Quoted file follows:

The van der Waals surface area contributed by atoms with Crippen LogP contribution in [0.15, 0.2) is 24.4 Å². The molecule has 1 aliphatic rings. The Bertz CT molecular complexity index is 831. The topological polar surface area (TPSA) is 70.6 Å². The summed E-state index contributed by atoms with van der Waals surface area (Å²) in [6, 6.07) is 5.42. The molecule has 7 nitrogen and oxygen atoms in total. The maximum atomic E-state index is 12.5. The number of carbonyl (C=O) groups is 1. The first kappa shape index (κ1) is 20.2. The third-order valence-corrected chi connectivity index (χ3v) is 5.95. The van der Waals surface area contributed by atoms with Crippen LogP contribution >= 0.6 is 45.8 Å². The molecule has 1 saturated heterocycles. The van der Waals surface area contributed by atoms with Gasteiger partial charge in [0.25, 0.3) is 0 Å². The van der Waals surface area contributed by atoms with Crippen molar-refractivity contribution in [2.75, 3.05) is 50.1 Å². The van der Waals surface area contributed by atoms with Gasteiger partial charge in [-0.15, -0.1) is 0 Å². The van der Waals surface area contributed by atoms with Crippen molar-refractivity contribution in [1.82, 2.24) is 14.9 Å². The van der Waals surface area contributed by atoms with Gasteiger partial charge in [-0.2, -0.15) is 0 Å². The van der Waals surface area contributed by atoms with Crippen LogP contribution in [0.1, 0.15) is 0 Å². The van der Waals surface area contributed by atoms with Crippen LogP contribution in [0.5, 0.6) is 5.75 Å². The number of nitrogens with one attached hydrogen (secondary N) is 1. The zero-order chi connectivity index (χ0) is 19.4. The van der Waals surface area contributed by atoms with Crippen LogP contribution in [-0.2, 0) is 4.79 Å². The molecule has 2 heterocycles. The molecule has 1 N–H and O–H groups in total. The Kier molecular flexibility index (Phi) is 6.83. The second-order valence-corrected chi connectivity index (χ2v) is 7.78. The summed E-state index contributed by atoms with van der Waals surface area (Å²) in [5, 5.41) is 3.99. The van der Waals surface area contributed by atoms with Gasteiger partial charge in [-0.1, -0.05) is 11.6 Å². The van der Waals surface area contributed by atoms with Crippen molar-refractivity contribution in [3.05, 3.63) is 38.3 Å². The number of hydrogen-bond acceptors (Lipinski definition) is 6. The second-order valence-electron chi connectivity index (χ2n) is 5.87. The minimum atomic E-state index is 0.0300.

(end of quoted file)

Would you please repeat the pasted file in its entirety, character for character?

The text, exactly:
The van der Waals surface area contributed by atoms with Crippen LogP contribution in [0.15, 0.2) is 24.4 Å². The molecule has 1 aliphatic rings. The Bertz CT molecular complexity index is 831. The topological polar surface area (TPSA) is 70.6 Å². The summed E-state index contributed by atoms with van der Waals surface area (Å²) in [6, 6.07) is 5.42. The molecule has 7 nitrogen and oxygen atoms in total. The maximum atomic E-state index is 12.5. The number of carbonyl (C=O) groups is 1. The first kappa shape index (κ1) is 20.2. The third-order valence-corrected chi connectivity index (χ3v) is 5.95. The van der Waals surface area contributed by atoms with Crippen LogP contribution >= 0.6 is 45.8 Å². The molecule has 1 saturated heterocycles. The van der Waals surface area contributed by atoms with Gasteiger partial charge in [0.25, 0.3) is 0 Å². The van der Waals surface area contributed by atoms with Crippen molar-refractivity contribution in [2.75, 3.05) is 50.1 Å². The van der Waals surface area contributed by atoms with Gasteiger partial charge in [-0.15, -0.1) is 0 Å². The van der Waals surface area contributed by atoms with Crippen molar-refractivity contribution in [1.82, 2.24) is 14.9 Å². The van der Waals surface area contributed by atoms with Gasteiger partial charge in [-0.2, -0.15) is 0 Å². The van der Waals surface area contributed by atoms with Crippen LogP contribution in [0.1, 0.15) is 0 Å². The van der Waals surface area contributed by atoms with Crippen LogP contribution in [0.5, 0.6) is 5.75 Å². The number of nitrogens with one attached hydrogen (secondary N) is 1. The zero-order chi connectivity index (χ0) is 19.4. The van der Waals surface area contributed by atoms with Crippen LogP contribution in [-0.2, 0) is 4.79 Å². The molecule has 2 heterocycles. The molecule has 1 N–H and O–H groups in total. The Kier molecular flexibility index (Phi) is 6.83. The second-order valence-corrected chi connectivity index (χ2v) is 7.78. The summed E-state index contributed by atoms with van der Waals surface area (Å²) in [5, 5.41) is 3.99. The van der Waals surface area contributed by atoms with Gasteiger partial charge in [-0.1, -0.05) is 11.6 Å². The van der Waals surface area contributed by atoms with Crippen molar-refractivity contribution in [3.05, 3.63) is 38.3 Å². The number of hydrogen-bond acceptors (Lipinski definition) is 6. The second-order valence-electron chi connectivity index (χ2n) is 5.87. The minimum atomic E-state index is 0.0300.